Given that the bar exam has been offered in some form from as early as 1738 (in Delaware) and in its present form by the NCBE since 1972, and that the topics tested by the bar examiners have been consistent since that time,[iv] my bar prep colleagues have essentially committed to memory all of that material – so much so, that at any given time, they can say to our students: “that topic has been assessed on every bar exam since 2000,” or “you’ll need this for the bar exam,” or “you don’t need to know that for the exam.” Those colleagues are expert in approaching the bar exam and provide tools to help students approach bar exam essay questions – both reading them and writing responses, and ways to approach multiple choice questions.  And, one of the most often heard suggestions for studying is to keep taking the practice questions.

But, there are other areas of law: Administrative Law, Environmental Law, Immigration Law, Mental Health Law, Bankruptcy Law, Indigenous Peoples Law, Disability Law, Poverty Law, Pensions and Benefits Law, Maritime Law, International Law, Intellectual Property Law, Copyright Law, Cyber/Cybersecurity Law, Identity Justice Law, Health Law, Employment Law, Voting Law, and Tax Law, to name just a few, that are not tested on the bar exam in most states. And now, there is this extraordinary transformational legal change in which we find ourselves. This long list of topics and current events beg the question(s!): ‘If we focus our attention on preparing[v] students for the bar exam, this exam with this same set of topics,[vi] what are we, as members of the legal profession saying about the law?[vii]  If our best advice is to keep taking the practice questions that lead to the same result, what are we saying about the law?  About the importance of other areas of law?’

I am confident my bar prep colleagues are doing excellent work preparing students for the bar exam.  I recognize the examiners have added practice components. I’m not saying we should add questions, though, law has developed significantly over the decades; and, I am not arguing we should not have a bar exam – although given the responses of various jurisdictions to the pandemic, there’s an argument to be made.[viii]

Putting aside whether a future bar exam should look like the one given now, what I am saying is that academic support should not focus on a bar exam. Actually, most academic support situations arise in one’s first year of law school – far distant from the bar exam. Academic support can help students learn to be skeptical and not accept the given response, to sit with ambiguity (not the ‘answer’), and to write not only proof of a conclusion, but also to write toward a developing understanding. Someone who provides academic support for law school success should not address the idea of whether a student would need something for the singular purpose of the bar exam. Instead, the person who provides academic support should encourage the student to do and learn more, both for their time during law school and after.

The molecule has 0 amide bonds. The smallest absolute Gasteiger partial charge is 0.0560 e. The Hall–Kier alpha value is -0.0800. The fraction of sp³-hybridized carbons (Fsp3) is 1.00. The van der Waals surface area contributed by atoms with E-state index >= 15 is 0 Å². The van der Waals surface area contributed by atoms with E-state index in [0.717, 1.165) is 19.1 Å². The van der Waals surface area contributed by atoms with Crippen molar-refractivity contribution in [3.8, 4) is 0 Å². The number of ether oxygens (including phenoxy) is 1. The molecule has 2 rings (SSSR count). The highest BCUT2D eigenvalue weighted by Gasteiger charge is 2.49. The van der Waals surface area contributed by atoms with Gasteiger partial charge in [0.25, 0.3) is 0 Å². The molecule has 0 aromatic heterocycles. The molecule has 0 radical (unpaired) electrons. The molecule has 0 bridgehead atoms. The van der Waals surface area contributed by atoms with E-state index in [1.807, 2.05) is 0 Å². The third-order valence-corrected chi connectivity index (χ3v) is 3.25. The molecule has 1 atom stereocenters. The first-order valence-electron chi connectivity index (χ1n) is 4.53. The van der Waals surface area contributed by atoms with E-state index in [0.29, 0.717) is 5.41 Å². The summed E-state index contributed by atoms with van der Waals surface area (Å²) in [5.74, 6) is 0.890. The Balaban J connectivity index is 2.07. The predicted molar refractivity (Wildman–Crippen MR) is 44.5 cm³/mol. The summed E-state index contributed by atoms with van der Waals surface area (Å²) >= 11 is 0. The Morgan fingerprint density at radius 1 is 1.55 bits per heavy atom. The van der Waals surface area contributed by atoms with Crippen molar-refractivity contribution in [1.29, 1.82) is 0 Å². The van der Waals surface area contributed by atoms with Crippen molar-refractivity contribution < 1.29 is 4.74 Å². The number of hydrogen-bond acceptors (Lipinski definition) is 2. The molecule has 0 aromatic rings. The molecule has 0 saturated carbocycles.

I recognize that many faculty teaching doctrinal courses take upon themselves the task of helping students learn the complexity of laws as well as skills needed to succeed in law school. In recognition of both the need for these skills and difficulty of incorporating them into the 1L, Harvard Law has developed the Zero-L program that introduces students to the framework around law as well as other basic skills[ix]. Even then, however, trying to fully develop such skills in a doctrinal course, especially 1L courses, is difficult. In using the Socratic method, in many instances, the professor either winds up passing over particular students or calling out particular students. Either way, the larger class does not benefit, because either the material is not covered or the class slows. Additionally, the individual student does not benefit, either because they are humiliated or stigmatized. Moreover, those who teach “bar courses,” feel compelled to devote as much time as possible teaching the material that will be covered later on the bar exam itself, leaving little time to devote to helping students at the edges of a class.[x]  This alone, this classroom and school-wide focus on the sub-topics of a course that the bar exam will test is troubling, even if practical, under the present circumstances. Academic support, though, need not focus on those same topics. Academic support can help students in some of the other levels of thinking while in law school and provide support about approaching legal topics that are less well settled than, say, “the rule against perpetuities” (that was tested as recently as 2013 – I think.)